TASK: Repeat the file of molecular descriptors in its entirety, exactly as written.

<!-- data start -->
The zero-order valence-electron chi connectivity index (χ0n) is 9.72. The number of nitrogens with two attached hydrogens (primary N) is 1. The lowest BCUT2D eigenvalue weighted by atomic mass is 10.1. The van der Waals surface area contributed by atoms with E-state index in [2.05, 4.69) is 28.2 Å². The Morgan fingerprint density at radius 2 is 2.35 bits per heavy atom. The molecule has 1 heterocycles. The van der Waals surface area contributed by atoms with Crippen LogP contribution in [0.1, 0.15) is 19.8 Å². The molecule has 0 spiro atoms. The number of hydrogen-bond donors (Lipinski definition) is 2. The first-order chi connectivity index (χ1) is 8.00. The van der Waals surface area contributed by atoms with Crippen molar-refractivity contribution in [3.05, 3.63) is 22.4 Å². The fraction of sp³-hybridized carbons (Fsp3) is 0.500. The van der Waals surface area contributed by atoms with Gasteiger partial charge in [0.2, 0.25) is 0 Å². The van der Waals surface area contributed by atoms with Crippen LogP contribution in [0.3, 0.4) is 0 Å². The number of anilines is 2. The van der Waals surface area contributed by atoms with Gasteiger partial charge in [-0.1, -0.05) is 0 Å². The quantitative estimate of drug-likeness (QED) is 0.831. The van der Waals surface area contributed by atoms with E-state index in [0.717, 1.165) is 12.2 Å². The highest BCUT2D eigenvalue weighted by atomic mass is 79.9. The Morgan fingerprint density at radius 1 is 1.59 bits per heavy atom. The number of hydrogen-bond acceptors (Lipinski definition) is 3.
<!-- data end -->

The zero-order valence-electron chi connectivity index (χ0n) is 9.72. The number of nitrogens with two attached hydrogens (primary N) is 1. The lowest BCUT2D eigenvalue weighted by atomic mass is 10.1. The van der Waals surface area contributed by atoms with E-state index in [2.05, 4.69) is 28.2 Å². The Morgan fingerprint density at radius 2 is 2.35 bits per heavy atom. The molecule has 1 heterocycles. The van der Waals surface area contributed by atoms with Crippen LogP contribution in [0.1, 0.15) is 19.8 Å². The molecule has 0 spiro atoms. The number of hydrogen-bond donors (Lipinski definition) is 2. The first-order chi connectivity index (χ1) is 8.00. The van der Waals surface area contributed by atoms with Crippen molar-refractivity contribution in [3.05, 3.63) is 22.4 Å². The fraction of sp³-hybridized carbons (Fsp3) is 0.500. The van der Waals surface area contributed by atoms with Gasteiger partial charge in [0.2, 0.25) is 0 Å². The van der Waals surface area contributed by atoms with Crippen LogP contribution in [0.3, 0.4) is 0 Å². The number of anilines is 2. The van der Waals surface area contributed by atoms with Gasteiger partial charge in [-0.1, -0.05) is 0 Å². The quantitative estimate of drug-likeness (QED) is 0.831. The van der Waals surface area contributed by atoms with E-state index in [0.717, 1.165) is 12.2 Å². The highest BCUT2D eigenvalue weighted by atomic mass is 79.9. The Morgan fingerprint density at radius 1 is 1.59 bits per heavy atom. The number of hydrogen-bond acceptors (Lipinski definition) is 3.